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Comment: perhaps the real solution (Score 1) 545

by Nephroth (#33426814) Attached to: Building Prisons Without Walls Using GPS Devices
Is to simply make fewer laws? Has it occurred to anyone that perhaps much of the people who get locked up are there for reasons that don't really warrant locking them up in the first place, and that by branding them as criminals for behavior that isn't really harming anyone is actually doing more to create crime than stop it?

Comment: Re:Crazy people (Score 1) 515

by Nephroth (#28856043) Attached to: English DJ Claims Wi-Fi Allergy
Microwaves work through a very specific mechanism that only applies to very high powered signals, at certain frequencies, at close range. Specifically, they exploit the polar nature of water, causing the molecules to spin and generate friction, which in turn generates heat. To achieve this effect, microwaves operate at anywhere from 600 to 2000 watts within relatively tiny confines. Take into account that the intensity of radio waves decreases proportionately over distance, and add to the fact that this particular band of radio waves is incapable of traversing anything metallic, and the fact that it loses a significant amount of energy from it's constant interaction with the water in the air, sticking your head IN the microwave would hurt, but standing a reasonable distance away would have an effect only after lengthy exposure. Put a wall or some other substantial rigid structure in between you and the microwave, and you'd evaporate the magnetron long before you'd feel anything from the microwave. To give you a sense of scale, 200mW, which is the output of your average wireless access point is to 600 watts (about the lowest power microwave you'll find) is about like comparing the mass of a four year old (40 pounds) to the mass of an M1 A1 Abrahms tank (135,200 pounds), and that's not even considering the fact that the frequencies in which these devices operate have entirely different properties. (IE, they don't cause rotation in water, and therefore don't cause heating). In short, unless you think pre-schoolers are an adequate substitute for artillery, it's unwise to compare a microwave oven to a wireless access point.

Comment: Think about it seriously (Score 1) 987

by Nephroth (#27960759) Attached to: What Can I Do About Book Pirates?
If you know enough about computer science to write a book on compression algorithms, then you already know that piracy can't really be stopped. If you want to sell a book online, there is going to be a small segment of people who are going to pirate it and no amount of DRM will really stop that. There is really no question here, the cost of doing business selling digital media is that some pirated copies are going to inevitably get passed around. You are not losing money, as the people who pirate your book weren't very likely to buy it in the first place.

Comment: Typical selective tech reporting (Score 2, Interesting) 165

by Nephroth (#27262161) Attached to: Nintendo To Take On Apple With DSi App Store
This is a minor gripe of mine, media doesn't really understand technology so they get some rough approximation of how things work and run with it

The DS plays games, the iPhone can play games, they are both immensely popular and have touch screens, therefore they must be competitive products.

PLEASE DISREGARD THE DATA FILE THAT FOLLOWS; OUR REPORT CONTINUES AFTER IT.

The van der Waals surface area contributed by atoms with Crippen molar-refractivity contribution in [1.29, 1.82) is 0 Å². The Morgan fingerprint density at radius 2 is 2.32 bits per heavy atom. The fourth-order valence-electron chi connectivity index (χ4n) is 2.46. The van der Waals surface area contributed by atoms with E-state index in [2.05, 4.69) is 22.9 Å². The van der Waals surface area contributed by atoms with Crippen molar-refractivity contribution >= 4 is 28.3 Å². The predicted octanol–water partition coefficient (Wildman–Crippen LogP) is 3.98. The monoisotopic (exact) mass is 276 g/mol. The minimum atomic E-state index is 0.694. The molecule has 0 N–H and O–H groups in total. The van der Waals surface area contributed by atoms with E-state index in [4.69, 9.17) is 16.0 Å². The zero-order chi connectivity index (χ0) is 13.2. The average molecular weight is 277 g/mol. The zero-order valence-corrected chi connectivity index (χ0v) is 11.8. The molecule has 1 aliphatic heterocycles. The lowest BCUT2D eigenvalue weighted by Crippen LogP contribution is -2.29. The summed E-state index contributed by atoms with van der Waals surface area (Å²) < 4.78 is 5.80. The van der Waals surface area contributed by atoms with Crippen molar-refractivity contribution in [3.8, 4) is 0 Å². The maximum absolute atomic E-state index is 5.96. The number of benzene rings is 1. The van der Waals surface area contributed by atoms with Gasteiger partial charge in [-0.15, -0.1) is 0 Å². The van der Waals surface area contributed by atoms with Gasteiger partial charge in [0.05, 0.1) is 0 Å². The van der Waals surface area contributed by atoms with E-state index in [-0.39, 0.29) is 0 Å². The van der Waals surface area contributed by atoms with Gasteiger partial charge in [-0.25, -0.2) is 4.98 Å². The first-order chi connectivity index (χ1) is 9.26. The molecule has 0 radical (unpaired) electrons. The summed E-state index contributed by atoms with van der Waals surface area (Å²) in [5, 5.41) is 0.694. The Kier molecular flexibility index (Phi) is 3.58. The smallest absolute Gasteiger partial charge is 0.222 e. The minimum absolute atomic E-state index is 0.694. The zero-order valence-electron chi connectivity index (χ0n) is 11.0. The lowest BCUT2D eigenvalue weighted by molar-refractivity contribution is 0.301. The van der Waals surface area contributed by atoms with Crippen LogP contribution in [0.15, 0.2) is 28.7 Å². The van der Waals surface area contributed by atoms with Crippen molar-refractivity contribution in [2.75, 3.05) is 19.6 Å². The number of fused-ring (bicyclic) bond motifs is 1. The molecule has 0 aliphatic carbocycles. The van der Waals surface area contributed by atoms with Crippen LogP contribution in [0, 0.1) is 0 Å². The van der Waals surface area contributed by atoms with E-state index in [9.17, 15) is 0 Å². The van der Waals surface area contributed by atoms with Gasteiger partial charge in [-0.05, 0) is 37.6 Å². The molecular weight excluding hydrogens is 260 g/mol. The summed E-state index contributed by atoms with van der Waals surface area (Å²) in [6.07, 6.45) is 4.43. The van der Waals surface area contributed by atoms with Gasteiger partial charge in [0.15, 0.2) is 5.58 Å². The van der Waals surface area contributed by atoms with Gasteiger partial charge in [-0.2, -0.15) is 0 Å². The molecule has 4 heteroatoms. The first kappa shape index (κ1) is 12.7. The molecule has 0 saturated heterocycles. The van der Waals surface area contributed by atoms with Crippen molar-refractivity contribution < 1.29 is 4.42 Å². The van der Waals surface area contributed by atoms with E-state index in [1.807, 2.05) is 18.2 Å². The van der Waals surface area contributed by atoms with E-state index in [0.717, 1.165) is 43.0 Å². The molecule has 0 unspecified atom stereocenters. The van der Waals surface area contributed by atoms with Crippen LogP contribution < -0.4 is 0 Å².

If you look, you'll find similarly misinformed articles that act as though the iPhone was the first device to have a touch screen, or the first to have an application portal, or the first to play games. Misunderstandings like this are all over the internet and are a clear example of news outlets attempting to get some manner of readership by simply talking about something popular. It doesn't do justice to the devices in question, and it helps to perpetuate the general level of misinformation that most people have about devices that are rapidly becoming an important part of their lives.

Comment: Re:TMobile G1 (Score 3, Insightful) 426

by Nephroth (#27116969) Attached to: Best Wi-Fi Portable Browsing Device?
Sorry you took such offense. I do feel the need to defend myself by pointing out that the G1 functions just fine without a sim card and is more than happy to connect to a WAP. Secondly, you can pick up a gently used G1 on ebay for about the cost of an iPod touch and it's an open platform which is something I think most people on slashdot would approve of. Finally, the poster said "no cellphone-style activation and service fees" which simply means that they don't want a contract, just a wap device and most of the devices discussed here are within the 300-400 dollar range anyway so I guess I don't see why it was necessary to be so rude.

Comment: Makes sense (Score 3, Informative) 268

by Nephroth (#27102457) Attached to: Symantec Support Gone Rogue?
Symantec's products have declined in quality to the point in which we do not recommend it to our clients, in fact, we actively discourage it. Endpoint protection, even the corporate version, is heavy and almost useless for the detection of any kind of malware. The management software is so bad, that when left unchecked, it will fill a server with logs sometimes generating as much as a gigabyte per manged PC in a month.

Comment: Only one datapoint, but still (Score 1) 167

by Nephroth (#26828255) Attached to: Euro Parliament Wants "Red Button" For Shutting Down Games
When I was ten years old, I was playing games like Fallout and Daggerfall, in which I was doing all manner of highly immoral things including murder and theft and I turned out just fine, most of us did. So ask yourself, what has the ESRB accomplished short of making people paranoid?

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